Theme 6: Understand the Importance of Self-Care

Clinical Notes: Going home, I feel a little vulnerable. For the twenty-minute ride home, I turn on the radio and listen to music and try to relax. I feel tired. I go home, get something to eat, and try to focus on reading some research articles about psychodrama. After a couple of hours, I feel exhausted.  I must say that the earlier session has impacted how I will use my past career to my current work as a social worker. This weekend makes me confront my anxiety and the illusion of having recovered from past issues.

Supervisory Responses: Preparing an intern to go through a psychodrama learning process can be time-consuming. The intern was honest about emotional drain and secondary trauma due to the personal disclosure as related to the client’s situations. This journal was a healing and therapeutic tool for the intern to ventilate inner conflict. Once the intern made peace with it, moving on to “getting ready” was not difficult. The intern was able to accept the past as part of life and stand on the client’s side to view the same so that emotionality would not be a factor interfering counseling effectiveness.

Theme 7: Observe the Multiple Roles “On Stage”

Clinical Notes: We begin to set the stage... I explain my past experience and learning through two major concepts: 1) I can take action, and 2) I don’t have to take hits anymore. I invited participants to portray the various people in my life… I also assign another group member to be my self-respect,” who stands next to the individuals representing “taking action” and “I don’t have to take hits anymore.” I take my seatand begin to engage in a typical discussion with my family as portrayed by my group members, while a participant stands in front of me [to represent me]. I name this individual “fear.” As I speak with my group, I direct “fear” to slowly approach closer and closer to me… Meanwhile, “fear” keeps moving closer wrapping around my head… At the director’s command, all action has stopped. I am asked why I allowed fear to do this to me, and what I could have done to change this feeling… Action is halted once more after I am trying to tackle fear alone without any assistance. Then, I tell “Self-Respect,” “I Can Take Action,” and “I Don’t Have To Take Hits Anymore” to stand nearby. With all these strengths, I am able to chase the fear away. This action is empowering to me. The tangible scene has made me realize that I possess the abilities to set boundaries, to not feel guilty, and to have a better sense of faith and belief in myself… On this note, the drama comes to a close.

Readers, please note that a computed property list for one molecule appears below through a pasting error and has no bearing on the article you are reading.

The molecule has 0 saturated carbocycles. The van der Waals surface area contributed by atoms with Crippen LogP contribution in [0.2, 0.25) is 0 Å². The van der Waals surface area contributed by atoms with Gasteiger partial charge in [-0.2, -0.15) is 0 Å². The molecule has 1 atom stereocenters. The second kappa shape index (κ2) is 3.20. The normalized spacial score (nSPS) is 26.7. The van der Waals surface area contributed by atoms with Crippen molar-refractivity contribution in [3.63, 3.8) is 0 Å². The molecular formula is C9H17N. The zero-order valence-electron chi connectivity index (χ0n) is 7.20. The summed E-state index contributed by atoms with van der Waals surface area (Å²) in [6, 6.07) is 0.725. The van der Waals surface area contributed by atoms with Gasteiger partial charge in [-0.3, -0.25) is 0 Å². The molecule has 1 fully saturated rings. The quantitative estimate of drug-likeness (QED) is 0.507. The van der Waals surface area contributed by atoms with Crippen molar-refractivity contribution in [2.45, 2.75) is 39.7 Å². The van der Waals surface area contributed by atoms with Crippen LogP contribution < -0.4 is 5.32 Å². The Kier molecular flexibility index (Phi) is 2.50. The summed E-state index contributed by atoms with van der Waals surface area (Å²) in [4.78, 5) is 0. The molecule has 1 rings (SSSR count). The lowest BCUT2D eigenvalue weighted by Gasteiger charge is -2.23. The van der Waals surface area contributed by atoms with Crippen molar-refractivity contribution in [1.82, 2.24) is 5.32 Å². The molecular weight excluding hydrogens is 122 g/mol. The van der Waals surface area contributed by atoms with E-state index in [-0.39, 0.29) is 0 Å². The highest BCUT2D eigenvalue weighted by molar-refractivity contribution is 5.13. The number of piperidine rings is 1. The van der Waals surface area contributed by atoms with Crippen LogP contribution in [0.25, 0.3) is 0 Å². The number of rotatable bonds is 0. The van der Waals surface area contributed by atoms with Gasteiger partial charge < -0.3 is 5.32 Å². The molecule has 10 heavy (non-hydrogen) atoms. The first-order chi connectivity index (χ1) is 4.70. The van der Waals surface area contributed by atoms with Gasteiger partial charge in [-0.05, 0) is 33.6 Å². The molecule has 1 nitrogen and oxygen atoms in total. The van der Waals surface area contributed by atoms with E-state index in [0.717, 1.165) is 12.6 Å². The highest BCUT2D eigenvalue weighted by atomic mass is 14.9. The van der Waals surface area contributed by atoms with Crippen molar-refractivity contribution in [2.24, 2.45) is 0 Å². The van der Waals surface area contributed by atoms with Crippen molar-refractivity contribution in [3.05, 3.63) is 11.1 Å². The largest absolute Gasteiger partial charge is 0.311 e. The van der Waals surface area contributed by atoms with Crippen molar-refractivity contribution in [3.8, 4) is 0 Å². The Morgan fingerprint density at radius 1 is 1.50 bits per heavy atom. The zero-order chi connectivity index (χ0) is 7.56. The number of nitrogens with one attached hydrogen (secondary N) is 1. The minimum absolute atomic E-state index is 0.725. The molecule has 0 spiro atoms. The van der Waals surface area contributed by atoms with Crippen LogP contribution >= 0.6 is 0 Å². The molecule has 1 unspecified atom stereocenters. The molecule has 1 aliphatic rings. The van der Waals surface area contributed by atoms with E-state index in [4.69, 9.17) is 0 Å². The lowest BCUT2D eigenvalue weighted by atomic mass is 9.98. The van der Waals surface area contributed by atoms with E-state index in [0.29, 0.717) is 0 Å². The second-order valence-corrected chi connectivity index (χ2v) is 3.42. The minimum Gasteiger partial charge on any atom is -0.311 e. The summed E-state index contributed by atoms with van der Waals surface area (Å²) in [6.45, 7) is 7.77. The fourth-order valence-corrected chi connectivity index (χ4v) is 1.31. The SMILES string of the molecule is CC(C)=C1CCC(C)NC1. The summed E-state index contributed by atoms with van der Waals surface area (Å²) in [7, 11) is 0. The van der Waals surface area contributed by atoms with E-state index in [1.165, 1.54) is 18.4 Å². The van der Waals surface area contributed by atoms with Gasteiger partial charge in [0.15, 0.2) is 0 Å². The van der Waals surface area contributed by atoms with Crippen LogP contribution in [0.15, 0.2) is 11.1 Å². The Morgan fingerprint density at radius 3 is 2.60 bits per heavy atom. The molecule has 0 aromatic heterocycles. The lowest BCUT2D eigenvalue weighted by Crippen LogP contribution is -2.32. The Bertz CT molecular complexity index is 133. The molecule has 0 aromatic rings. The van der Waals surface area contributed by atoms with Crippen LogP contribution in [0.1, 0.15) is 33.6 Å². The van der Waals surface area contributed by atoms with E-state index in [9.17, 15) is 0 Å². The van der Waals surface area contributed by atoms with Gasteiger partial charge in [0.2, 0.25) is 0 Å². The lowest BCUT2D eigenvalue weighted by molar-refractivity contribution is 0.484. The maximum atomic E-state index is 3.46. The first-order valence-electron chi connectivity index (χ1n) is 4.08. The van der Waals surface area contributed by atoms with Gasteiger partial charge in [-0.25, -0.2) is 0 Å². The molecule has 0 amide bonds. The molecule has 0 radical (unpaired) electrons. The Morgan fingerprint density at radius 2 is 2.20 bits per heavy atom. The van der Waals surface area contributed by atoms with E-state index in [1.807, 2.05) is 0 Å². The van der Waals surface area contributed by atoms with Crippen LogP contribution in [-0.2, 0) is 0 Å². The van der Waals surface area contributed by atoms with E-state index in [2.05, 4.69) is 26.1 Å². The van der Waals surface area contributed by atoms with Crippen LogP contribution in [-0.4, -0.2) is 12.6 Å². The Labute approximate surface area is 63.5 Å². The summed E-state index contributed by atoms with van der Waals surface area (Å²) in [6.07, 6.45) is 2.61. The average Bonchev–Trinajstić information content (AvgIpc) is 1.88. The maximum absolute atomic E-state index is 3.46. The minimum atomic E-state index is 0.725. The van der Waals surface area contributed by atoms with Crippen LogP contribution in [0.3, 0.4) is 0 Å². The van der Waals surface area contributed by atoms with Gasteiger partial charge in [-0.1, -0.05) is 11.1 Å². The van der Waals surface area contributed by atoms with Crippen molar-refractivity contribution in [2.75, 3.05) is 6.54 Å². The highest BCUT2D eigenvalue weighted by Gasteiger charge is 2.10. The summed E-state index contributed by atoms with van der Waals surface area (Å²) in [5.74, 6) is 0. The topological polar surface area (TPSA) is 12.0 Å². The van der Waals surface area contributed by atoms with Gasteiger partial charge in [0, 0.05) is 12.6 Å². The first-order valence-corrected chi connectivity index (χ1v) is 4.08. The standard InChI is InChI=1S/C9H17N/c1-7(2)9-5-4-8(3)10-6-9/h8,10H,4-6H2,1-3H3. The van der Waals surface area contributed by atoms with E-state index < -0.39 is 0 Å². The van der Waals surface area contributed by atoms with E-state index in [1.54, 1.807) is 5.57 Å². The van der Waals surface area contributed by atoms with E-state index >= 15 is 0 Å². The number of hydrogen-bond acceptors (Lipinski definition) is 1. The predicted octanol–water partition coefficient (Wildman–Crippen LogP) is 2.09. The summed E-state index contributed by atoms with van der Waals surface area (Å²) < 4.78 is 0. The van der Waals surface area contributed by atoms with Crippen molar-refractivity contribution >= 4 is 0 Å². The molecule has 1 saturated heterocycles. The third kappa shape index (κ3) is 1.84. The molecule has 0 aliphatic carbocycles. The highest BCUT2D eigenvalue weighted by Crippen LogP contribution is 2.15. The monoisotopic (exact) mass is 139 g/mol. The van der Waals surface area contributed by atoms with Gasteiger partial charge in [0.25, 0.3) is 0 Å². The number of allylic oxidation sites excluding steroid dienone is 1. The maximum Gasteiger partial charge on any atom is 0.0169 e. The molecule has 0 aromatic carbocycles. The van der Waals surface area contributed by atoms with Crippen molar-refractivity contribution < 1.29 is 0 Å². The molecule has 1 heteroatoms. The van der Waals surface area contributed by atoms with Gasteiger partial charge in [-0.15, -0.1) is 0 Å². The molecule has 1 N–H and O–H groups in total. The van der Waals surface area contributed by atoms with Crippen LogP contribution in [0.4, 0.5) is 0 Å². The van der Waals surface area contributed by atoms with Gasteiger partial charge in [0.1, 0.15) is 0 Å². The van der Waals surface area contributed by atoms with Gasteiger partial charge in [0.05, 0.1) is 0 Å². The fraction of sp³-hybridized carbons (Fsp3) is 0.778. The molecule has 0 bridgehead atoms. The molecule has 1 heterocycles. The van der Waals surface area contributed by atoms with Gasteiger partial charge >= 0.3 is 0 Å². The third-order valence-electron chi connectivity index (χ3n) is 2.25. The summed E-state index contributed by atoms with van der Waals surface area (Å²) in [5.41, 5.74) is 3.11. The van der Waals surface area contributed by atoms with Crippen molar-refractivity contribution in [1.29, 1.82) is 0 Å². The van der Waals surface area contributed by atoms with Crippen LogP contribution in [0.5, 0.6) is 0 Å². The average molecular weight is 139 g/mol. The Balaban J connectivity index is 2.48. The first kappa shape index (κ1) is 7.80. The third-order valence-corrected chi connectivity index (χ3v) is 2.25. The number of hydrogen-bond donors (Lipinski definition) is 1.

Supervisory Responses: In this last and central stage of learning, preparation comes around and makes a difference. The intern processed past issues with the supervisor before bringing them onstage. After processing emotions in small groups, the intern is able to identify an additional need for self-care. This psychodrama section is well-planned; therefore, the intern understands the importance of doing a step-by-step process with vulnerability being played out so that the clients can visualize the importance of disclosing personal struggles through a drama. In this parallel process, once the intern visualized own strengths and weaknesses, the supervisors processed the learning outcome with the intern. The intern learned about clients’ perspectives, “transference” mind, and the power of “empowerment.”  From this experience, the intern is able to help “walk” the clients through the steps of achieving their therapeutic goals.